### Fall 2014

This course is an introduction to the main ideas of abstract algebra. The focal points are the concepts of groups, rings and fields. The course emphasizes abstract reasoning which is at the core of modern mathematics and many of its applications to the real world. Proofs - understanding them and developing them on your own - play a central role.

It will benefit you a lot to read the corresponding sections of the text before each lecture. There is a lot of material in the text that can't be covered in class, and you will need to read and understand this on your own, starting with Chapters 0 and 1. Always feel free to ask questions to your instructor and grader.

ANNOUNCEMENTS:

Final Exam, Wednesday, Dec 10, 5:30-8:00pm, in Library E4315

The Final is cumulative, covering the full semester of material roughly equally. There are 10 problems on the exam, with 4-5 on group theory, 5-6 on rings and fields. The exam covers material up to and including Ch. 22. (This is a change from an earlier statement if you saw that).
As before, prepare by doing many problems to test your understanding. In addition to previous exercises below and HW problems, try some of the following. One of them will be on the exam.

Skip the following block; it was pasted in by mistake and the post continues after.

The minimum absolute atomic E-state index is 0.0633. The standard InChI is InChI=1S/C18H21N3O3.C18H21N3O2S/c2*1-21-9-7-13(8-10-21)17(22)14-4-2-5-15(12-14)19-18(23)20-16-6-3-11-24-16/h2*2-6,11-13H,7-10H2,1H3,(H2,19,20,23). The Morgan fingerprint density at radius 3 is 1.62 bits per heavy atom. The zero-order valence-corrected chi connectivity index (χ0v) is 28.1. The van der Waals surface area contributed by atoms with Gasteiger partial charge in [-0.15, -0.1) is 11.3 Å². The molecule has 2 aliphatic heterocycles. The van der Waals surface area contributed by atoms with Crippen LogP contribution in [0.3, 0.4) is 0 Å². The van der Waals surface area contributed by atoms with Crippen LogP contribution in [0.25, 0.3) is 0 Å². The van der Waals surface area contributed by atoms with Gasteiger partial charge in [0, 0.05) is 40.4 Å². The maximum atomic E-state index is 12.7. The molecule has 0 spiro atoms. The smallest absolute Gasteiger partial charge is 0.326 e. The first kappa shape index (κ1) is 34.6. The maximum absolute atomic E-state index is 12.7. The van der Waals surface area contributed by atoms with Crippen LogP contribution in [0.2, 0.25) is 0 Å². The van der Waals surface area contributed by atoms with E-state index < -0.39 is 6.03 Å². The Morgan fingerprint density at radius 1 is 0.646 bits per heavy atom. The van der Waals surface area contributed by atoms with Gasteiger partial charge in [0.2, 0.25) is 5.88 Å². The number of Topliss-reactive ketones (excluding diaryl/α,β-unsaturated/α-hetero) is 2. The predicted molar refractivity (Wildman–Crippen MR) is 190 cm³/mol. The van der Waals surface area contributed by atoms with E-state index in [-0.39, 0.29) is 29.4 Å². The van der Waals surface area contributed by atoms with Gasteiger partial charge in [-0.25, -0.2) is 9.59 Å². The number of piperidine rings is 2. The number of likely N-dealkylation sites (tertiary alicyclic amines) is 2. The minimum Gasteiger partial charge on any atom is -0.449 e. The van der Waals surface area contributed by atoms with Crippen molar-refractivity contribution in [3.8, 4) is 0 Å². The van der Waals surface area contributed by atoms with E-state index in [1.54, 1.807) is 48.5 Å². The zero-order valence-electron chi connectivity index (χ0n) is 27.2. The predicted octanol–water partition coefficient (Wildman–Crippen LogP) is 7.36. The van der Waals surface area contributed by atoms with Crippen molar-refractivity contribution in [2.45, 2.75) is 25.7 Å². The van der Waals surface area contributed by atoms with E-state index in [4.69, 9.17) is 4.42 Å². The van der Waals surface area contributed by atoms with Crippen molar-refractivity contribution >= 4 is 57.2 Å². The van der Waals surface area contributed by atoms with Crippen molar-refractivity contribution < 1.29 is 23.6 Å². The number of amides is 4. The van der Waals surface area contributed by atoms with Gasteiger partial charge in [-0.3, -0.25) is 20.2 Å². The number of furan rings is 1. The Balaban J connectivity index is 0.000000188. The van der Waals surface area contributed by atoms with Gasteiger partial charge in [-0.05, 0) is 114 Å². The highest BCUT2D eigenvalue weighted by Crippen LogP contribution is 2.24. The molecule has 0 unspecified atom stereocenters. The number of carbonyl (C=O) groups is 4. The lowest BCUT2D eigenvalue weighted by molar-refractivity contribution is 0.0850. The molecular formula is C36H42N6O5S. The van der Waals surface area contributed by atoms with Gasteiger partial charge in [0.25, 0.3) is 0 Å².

Supplementary Exercises, p 341-: 1, 2, 8, 23, 31
(to be continued - maybe)

Midterm II, Tuesday, Nov 18, in class.

Material on Midterm II:
Rings: Chapters 12 - 17
Fields: Chapter 20

Topics you may skip:
Ch. 17, statement only of Thms. 17.2, 3, 4, skip Corollary p. 310, and p.313 on, but know statement of Theorem 17.6
Ch. 18 - all
Ch. 20, p.360-366, but know statement of uniqueness of splitting fields, p.362.

Topics to read, not covered in class
Ch. 19

There is no formal practice midterm exam, but have a look at the midterms for MAT 313 for Fall 13 and Fall 09; these are indicative for this exam. As before, in general do as many problems/exercises as you can: below are some concrete suggestions.

Supplementary Exercises, p. 276-: 8, 19, 24, 31, 39
Supplementary Exercises, p. 341-: 7, 11, 19, 21, 23

Midterm I: Tuesday, Oct 7, in class.

Material: Group theory, Chapters 1-11
Topics to read, not covered in class:
Ch. 0 and Ch. 1
Ch. 5, even and odd permuations, alternating group
Ch. 6, automorphisms and inner automorphisms